Having a poor credit profile can be a handbrake on any business looking to grow, limiting your access to finance or making it more expensive.

The stronger your credit profile, the more likely your business finance application will be approved, and you’ll generally have a greater choice of the type of finance available to you, explains business coach Amy Chen.

Steve Morrison, owner of The Loan Operator, says a phrase he often hears from lenders is: ‘we price relative to risk’.

“So it stands to reason the stronger your credit profile, the cheaper the money,” he says.

Understanding your credit profile

It’s best to think of your credit profile broken up into the following two categories:

Credit report – contains information about your credit history, including your current borrowings; the times you’ve applied for credit; unpaid or overdue loans; court judgements against you; and payment, bankruptcy and default history.

Credit score – this score is calculated based on your credit report. Each agency has its own formula that ranges from zero to 1000 or 1200. The higher the score, the better.

To check your credit score, you can obtain a free copy of your credit profile once a year from each of the three major Australian credit reporting agencies, Equifax, illion and Experian.

Improving a poor credit score

If you do have a poor credit score, Chen says your first step should be to look for errors in your report.

“Mistakes happen all the time. Sometimes late payments are reported by accident or your profile hasn’t been updated with any loan arrangements that you’ve agreed to with your credit provider,” Chen says.

“There have also been cases of identity theft that have been picked up by listings on a credit report.”

Chen advises you should check for errors at least once each year as recent errors are typically easier to rectify, and you likely won’t be under time pressure if you’re waiting on a finance application.

The long-term approach

Improving your credit score will take time. Indeed, payment histories stay on your credit report for two years, says Chen, while serious infringements can take up to seven years to be removed.

Rest assured though that there are steps you can take to improve your score over time, adds Chen.

“The key is being diligent with paying your bills and obligations on time and demonstrating the behaviours of a good borrower because that’s what credit providers are looking for,” she says.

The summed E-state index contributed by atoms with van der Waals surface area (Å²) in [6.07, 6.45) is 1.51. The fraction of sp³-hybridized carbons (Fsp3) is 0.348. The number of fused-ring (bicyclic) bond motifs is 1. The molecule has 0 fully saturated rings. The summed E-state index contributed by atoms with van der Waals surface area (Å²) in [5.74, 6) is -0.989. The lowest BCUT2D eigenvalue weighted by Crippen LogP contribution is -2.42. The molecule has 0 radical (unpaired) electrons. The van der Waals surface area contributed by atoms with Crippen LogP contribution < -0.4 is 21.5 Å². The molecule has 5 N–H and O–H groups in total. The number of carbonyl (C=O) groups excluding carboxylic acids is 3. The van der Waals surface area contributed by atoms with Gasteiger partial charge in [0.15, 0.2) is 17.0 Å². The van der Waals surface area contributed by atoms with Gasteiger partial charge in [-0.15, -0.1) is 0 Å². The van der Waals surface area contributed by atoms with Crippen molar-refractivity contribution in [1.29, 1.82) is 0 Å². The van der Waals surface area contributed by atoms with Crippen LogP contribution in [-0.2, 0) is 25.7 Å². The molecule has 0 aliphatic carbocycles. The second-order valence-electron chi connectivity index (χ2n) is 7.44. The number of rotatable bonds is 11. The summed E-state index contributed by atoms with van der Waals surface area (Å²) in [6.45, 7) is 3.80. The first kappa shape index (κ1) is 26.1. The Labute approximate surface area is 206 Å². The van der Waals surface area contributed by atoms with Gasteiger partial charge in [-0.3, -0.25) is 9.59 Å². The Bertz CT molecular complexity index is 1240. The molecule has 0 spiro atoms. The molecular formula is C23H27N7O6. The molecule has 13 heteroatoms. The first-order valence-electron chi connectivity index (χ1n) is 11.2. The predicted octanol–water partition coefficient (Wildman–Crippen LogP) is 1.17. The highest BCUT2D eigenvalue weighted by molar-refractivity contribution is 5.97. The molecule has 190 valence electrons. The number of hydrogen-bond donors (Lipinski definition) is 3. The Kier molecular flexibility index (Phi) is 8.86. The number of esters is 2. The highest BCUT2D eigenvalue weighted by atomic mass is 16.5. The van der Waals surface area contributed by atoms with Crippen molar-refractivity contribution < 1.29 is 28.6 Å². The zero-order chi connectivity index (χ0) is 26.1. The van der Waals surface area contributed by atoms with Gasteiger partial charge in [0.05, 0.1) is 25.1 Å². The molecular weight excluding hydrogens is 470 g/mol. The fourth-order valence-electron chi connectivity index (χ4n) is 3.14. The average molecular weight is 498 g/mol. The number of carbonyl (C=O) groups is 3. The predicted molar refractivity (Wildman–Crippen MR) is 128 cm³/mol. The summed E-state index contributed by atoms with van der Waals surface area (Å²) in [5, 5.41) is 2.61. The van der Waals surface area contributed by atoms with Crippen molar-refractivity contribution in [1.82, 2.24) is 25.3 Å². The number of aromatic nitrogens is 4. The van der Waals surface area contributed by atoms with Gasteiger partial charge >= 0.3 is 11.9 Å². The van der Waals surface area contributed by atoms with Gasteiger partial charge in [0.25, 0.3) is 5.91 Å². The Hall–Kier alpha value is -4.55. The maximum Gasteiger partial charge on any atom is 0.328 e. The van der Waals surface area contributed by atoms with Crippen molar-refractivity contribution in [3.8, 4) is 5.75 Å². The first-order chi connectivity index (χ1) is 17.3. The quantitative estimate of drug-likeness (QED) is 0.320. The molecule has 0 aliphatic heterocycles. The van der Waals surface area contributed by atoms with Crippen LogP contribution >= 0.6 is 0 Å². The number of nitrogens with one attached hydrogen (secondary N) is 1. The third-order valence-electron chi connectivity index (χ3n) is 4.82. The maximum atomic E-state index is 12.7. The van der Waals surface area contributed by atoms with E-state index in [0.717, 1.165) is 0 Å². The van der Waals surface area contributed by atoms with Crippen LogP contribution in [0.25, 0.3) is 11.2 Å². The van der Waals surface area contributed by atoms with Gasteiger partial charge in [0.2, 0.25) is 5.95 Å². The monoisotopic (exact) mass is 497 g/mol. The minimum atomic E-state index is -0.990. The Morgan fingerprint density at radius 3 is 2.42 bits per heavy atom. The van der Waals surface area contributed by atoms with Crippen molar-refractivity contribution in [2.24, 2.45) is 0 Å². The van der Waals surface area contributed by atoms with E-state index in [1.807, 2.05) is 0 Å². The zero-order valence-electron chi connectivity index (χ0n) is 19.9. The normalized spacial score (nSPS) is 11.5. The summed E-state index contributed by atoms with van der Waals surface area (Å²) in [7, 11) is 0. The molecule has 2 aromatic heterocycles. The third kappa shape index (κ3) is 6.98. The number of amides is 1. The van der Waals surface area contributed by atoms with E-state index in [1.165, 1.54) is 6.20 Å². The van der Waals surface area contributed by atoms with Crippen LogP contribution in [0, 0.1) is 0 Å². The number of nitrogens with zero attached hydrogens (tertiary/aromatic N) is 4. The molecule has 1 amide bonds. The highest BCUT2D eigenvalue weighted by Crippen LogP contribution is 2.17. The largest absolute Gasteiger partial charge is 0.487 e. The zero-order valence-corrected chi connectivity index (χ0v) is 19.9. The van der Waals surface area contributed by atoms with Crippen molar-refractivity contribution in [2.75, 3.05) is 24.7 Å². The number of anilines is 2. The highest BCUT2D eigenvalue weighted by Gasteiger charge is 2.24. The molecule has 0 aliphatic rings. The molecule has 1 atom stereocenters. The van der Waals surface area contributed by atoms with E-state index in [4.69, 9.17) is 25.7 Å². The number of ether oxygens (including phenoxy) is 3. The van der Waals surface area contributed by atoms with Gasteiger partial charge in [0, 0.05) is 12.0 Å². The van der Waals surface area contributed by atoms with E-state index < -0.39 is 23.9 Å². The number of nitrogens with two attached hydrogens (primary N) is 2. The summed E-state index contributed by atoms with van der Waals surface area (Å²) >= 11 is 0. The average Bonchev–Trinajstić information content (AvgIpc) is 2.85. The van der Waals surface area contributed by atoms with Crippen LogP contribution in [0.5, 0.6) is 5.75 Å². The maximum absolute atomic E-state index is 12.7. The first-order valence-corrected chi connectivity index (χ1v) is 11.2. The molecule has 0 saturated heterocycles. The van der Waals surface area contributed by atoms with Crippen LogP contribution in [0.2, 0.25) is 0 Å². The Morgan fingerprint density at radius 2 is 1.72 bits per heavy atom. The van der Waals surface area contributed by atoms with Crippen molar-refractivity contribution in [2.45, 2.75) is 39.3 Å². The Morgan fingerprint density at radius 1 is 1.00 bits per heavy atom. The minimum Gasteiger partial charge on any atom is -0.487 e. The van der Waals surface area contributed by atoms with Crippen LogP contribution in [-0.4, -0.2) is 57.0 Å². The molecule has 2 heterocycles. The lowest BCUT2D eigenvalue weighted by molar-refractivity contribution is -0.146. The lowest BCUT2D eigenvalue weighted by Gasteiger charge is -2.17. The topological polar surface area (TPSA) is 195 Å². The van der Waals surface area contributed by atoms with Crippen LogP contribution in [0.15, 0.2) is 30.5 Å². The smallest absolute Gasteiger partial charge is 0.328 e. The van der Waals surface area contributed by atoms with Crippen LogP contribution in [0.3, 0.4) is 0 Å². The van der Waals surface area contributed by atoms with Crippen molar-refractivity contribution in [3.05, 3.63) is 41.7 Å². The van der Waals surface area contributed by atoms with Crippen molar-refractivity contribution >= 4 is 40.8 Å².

7 tips to improve your credit score

Here are seven tips from Chen and Morrison for improving your credit score:

  1. Pay your bills and make your loan repayments on time. “Even a bill as little as $150 can be reported as late if it’s outstanding for more than 60 days,” Chen says.
  2. Check for mistakes. Everyone makes mistakes – including credit reporting agencies. So, make sure they don’t negatively impact your business by checking your credit report for errors.
  3. Manage your cash flow. “Planning your cash flow will alleviate stress and pressure because you’ll know what bills are coming up and have cash set aside to pay for them. Keep a buffer for unexpected expenses, and keep an eye on your debtors’ outstanding accounts,” Chen says.
  4. Transparency. “Maintaining supplier relationships not only means you’ll have a better chance of securing more favourable terms… The same applies with loan repayments – speak to your lender before you breach terms.”
  5. Maintain and comply with the debt facilities that you have. “You need to have an ongoing credit facility to maintain your credit score and be considered credit active, otherwise you may be starting from scratch again. As for all debt in your business, make sure it’s appropriately sized and on terms that are workable for you and your business,” Chen says.
  6. Don’t maintain more debt than you need: “Don’t be scared of debt, but too much can be your undoing. Not only will your credit score be negatively affected, but lenders will also see you as a higher risk if they believe you have more debt than you can handle,” she says.
  7. Close and destroy any unused credit cards: “And if you have a high credit card limit and never get near the limit then reduce the card’s limit,” he says.